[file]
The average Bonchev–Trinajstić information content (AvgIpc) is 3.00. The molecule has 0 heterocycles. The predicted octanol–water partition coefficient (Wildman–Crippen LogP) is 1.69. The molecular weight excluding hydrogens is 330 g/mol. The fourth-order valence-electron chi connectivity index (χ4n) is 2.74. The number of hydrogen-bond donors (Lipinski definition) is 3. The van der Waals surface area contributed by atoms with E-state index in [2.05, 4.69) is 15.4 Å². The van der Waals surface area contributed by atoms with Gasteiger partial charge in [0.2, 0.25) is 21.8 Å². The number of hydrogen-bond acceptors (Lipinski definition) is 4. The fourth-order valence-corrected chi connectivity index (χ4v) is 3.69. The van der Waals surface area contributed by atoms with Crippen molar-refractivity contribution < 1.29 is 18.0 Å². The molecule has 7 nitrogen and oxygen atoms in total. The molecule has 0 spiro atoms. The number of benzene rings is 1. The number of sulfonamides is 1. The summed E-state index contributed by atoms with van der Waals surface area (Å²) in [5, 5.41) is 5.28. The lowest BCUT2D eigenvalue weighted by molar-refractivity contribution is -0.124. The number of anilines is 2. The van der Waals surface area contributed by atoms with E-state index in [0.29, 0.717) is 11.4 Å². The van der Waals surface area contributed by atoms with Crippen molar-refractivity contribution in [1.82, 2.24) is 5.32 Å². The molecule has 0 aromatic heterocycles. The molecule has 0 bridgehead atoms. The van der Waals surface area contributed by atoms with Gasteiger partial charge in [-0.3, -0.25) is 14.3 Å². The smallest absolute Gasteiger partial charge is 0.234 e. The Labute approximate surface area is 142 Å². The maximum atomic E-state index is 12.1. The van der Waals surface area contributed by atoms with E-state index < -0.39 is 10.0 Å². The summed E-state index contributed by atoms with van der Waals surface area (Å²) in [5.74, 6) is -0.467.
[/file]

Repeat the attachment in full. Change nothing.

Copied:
The average Bonchev–Trinajstić information content (AvgIpc) is 3.00. The molecule has 0 heterocycles. The predicted octanol–water partition coefficient (Wildman–Crippen LogP) is 1.69. The molecular weight excluding hydrogens is 330 g/mol. The fourth-order valence-electron chi connectivity index (χ4n) is 2.74. The number of hydrogen-bond donors (Lipinski definition) is 3. The van der Waals surface area contributed by atoms with E-state index in [2.05, 4.69) is 15.4 Å². The van der Waals surface area contributed by atoms with Gasteiger partial charge in [0.2, 0.25) is 21.8 Å². The number of hydrogen-bond acceptors (Lipinski definition) is 4. The fourth-order valence-corrected chi connectivity index (χ4v) is 3.69. The van der Waals surface area contributed by atoms with Crippen molar-refractivity contribution < 1.29 is 18.0 Å². The molecule has 7 nitrogen and oxygen atoms in total. The molecule has 0 spiro atoms. The number of benzene rings is 1. The number of sulfonamides is 1. The summed E-state index contributed by atoms with van der Waals surface area (Å²) in [5, 5.41) is 5.28. The lowest BCUT2D eigenvalue weighted by molar-refractivity contribution is -0.124. The number of anilines is 2. The van der Waals surface area contributed by atoms with E-state index in [0.29, 0.717) is 11.4 Å². The van der Waals surface area contributed by atoms with Crippen molar-refractivity contribution in [1.82, 2.24) is 5.32 Å². The molecule has 0 aromatic heterocycles. The molecule has 0 bridgehead atoms. The van der Waals surface area contributed by atoms with Gasteiger partial charge in [-0.3, -0.25) is 14.3 Å². The smallest absolute Gasteiger partial charge is 0.234 e. The Labute approximate surface area is 142 Å². The maximum atomic E-state index is 12.1. The van der Waals surface area contributed by atoms with E-state index < -0.39 is 10.0 Å². The summed E-state index contributed by atoms with van der Waals surface area (Å²) in [5.74, 6) is -0.467.